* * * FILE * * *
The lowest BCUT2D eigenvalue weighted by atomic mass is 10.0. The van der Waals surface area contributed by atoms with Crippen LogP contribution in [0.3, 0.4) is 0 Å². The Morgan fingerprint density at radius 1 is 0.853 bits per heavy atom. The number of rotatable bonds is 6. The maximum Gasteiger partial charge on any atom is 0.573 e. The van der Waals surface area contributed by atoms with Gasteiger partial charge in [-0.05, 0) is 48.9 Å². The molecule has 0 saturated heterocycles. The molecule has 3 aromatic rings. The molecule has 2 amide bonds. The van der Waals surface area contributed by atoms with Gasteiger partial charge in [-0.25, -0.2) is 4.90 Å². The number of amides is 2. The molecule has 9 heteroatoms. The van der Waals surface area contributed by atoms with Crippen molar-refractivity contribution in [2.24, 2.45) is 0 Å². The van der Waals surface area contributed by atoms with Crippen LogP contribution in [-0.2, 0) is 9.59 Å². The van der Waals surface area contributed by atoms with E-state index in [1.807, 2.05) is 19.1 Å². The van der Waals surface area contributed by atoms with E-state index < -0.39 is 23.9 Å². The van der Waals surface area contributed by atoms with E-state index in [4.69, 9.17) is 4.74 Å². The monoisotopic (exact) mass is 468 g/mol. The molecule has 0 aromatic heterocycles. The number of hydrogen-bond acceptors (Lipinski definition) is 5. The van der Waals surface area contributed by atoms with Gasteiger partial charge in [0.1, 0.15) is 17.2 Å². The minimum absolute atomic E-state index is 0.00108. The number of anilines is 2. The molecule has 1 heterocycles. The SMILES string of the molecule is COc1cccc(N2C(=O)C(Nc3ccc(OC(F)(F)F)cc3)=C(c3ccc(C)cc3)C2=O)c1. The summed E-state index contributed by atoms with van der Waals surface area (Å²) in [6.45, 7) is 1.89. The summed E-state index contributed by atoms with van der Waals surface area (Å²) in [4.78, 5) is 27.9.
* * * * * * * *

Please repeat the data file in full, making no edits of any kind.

The lowest BCUT2D eigenvalue weighted by atomic mass is 10.0. The van der Waals surface area contributed by atoms with Crippen LogP contribution in [0.3, 0.4) is 0 Å². The Morgan fingerprint density at radius 1 is 0.853 bits per heavy atom. The number of rotatable bonds is 6. The maximum Gasteiger partial charge on any atom is 0.573 e. The van der Waals surface area contributed by atoms with Gasteiger partial charge in [-0.05, 0) is 48.9 Å². The molecule has 0 saturated heterocycles. The molecule has 3 aromatic rings. The molecule has 2 amide bonds. The van der Waals surface area contributed by atoms with Gasteiger partial charge in [-0.25, -0.2) is 4.90 Å². The number of amides is 2. The molecule has 9 heteroatoms. The van der Waals surface area contributed by atoms with Crippen molar-refractivity contribution in [2.24, 2.45) is 0 Å². The van der Waals surface area contributed by atoms with Crippen LogP contribution in [-0.2, 0) is 9.59 Å². The van der Waals surface area contributed by atoms with E-state index in [1.807, 2.05) is 19.1 Å². The van der Waals surface area contributed by atoms with E-state index < -0.39 is 23.9 Å². The van der Waals surface area contributed by atoms with E-state index in [4.69, 9.17) is 4.74 Å². The monoisotopic (exact) mass is 468 g/mol. The molecule has 0 aromatic heterocycles. The number of hydrogen-bond acceptors (Lipinski definition) is 5. The van der Waals surface area contributed by atoms with Gasteiger partial charge in [0.1, 0.15) is 17.2 Å². The minimum absolute atomic E-state index is 0.00108. The number of anilines is 2. The molecule has 1 heterocycles. The SMILES string of the molecule is COc1cccc(N2C(=O)C(Nc3ccc(OC(F)(F)F)cc3)=C(c3ccc(C)cc3)C2=O)c1. The summed E-state index contributed by atoms with van der Waals surface area (Å²) in [6.45, 7) is 1.89. The summed E-state index contributed by atoms with van der Waals surface area (Å²) in [4.78, 5) is 27.9.